What Exactly Happens At A Facebook Hackathon?

By David Cohen 

Have you ever wondered what goes on at a Facebook hackathon? Pedram Keyani offered the lowdown in a note on the Facebook Engineering page.

Keyani said the first official hackathon took place in 2007, adding that they have expanded from 20 people at the first one he attended to more than 500 at the most recent one last Thursday.

He added that 60 percent of the projects from the hackathons last December and this past February and March were shipped, either internally or to Facebook users, including:

  • Full-screen photos
  • Photo filters for Facebook for Every Phone
  • A 42-foot QR code on the roof of Facebook headquarters in Menlo Park, Calif.
  • An internal timeline application that rewards engineers with a Pokemon each time they fix a bug

Here’s the timeline (pun intended), from Keyani

At around 7 p.m. on the day of the hackathon, everyone gathers around the crane from our old 1601 California office — the kickoff place for more than one0half of our hackathons — and Roddy Lindsay, Blaise DiPersia, Bubba Murarka, and I get up to give the official charge. There are only two rules: You have to work on something outside your day job, and if it’s your first hackathon, you have to hack.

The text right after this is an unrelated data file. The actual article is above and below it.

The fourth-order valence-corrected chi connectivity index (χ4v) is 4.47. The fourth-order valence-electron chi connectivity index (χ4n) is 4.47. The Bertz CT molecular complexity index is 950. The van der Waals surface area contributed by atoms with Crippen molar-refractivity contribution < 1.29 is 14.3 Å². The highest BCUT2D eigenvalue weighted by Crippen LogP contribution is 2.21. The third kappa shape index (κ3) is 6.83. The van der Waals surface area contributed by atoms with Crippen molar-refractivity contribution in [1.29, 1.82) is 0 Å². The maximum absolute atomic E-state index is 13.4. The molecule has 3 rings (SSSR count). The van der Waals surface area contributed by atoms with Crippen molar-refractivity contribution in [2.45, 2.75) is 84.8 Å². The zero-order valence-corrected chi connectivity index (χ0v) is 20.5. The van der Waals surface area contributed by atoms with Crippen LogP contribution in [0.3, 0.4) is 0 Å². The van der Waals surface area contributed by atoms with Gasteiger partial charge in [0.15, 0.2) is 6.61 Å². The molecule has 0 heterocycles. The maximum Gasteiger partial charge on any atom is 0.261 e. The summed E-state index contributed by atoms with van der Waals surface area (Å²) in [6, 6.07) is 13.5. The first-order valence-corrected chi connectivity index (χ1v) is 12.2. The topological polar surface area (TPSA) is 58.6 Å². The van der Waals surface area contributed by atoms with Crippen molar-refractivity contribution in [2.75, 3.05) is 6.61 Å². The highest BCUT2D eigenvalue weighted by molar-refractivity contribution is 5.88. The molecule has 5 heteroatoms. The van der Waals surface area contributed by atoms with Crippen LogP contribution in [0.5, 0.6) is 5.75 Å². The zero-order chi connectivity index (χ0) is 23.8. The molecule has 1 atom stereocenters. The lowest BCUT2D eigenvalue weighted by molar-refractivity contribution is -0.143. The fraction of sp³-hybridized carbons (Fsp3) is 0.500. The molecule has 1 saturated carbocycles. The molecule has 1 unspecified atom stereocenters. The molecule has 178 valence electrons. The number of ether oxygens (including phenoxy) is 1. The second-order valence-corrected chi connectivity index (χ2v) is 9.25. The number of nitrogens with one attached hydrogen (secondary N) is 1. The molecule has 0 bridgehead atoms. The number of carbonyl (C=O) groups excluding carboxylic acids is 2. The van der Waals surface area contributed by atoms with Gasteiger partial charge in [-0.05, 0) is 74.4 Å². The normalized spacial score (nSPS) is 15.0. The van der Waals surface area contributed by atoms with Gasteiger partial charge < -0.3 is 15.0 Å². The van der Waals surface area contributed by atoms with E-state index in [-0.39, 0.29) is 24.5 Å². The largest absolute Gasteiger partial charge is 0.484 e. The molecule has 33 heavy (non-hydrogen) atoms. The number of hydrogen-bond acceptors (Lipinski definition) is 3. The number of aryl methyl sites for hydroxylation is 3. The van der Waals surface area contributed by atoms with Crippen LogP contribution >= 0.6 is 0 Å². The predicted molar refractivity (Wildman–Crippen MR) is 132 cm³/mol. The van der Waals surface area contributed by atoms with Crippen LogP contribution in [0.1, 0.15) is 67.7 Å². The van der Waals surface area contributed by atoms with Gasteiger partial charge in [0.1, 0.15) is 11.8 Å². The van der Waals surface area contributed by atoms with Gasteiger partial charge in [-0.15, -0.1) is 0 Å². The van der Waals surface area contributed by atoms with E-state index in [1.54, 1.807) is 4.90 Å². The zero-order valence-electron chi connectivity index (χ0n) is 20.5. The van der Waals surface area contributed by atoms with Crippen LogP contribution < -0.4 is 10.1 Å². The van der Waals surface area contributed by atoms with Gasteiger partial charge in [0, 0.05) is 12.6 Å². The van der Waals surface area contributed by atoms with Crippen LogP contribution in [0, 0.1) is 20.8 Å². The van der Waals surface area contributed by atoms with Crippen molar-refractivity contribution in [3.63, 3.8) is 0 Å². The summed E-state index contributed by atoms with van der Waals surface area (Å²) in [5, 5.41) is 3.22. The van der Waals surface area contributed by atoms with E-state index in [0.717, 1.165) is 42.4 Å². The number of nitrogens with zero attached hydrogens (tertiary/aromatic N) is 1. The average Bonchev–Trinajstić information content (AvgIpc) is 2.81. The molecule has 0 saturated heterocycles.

From there, everyone gets together with their group and starts hacking. Around 10 p.m., the group gets back together to eat the traditional hackathon Chinese food feast from Jing Jings, a small place we’ve been getting food from since we were in our first offices in downtown Palo Alto. Then everyone keeps working until around 6 a.m. or when they pass out — whichever comes first.

After each hackathon, we keep the momentum going by holding a prototype forum where everyone who built a project can present it to the company. Prototype forum usually happens a week after the hackathon, so it gives people a chance to fine-tune their projects and prepare them for live demos. Everyone gets the same amount of time at the forum — two minutes — to convince their peers that their idea should ship.

At my first hackathon in 2007, about 20 people showed up. At our most recent hack, last Thursday night, more than 500 employees came together to hack on apps for nonprofits, new internal tools, and major upcoming features. The camaraderie, productivity, and occasional insanity of hackathons have helped make Facebook what it is, and I have no doubt that they’ll stay core to how we build for years to come.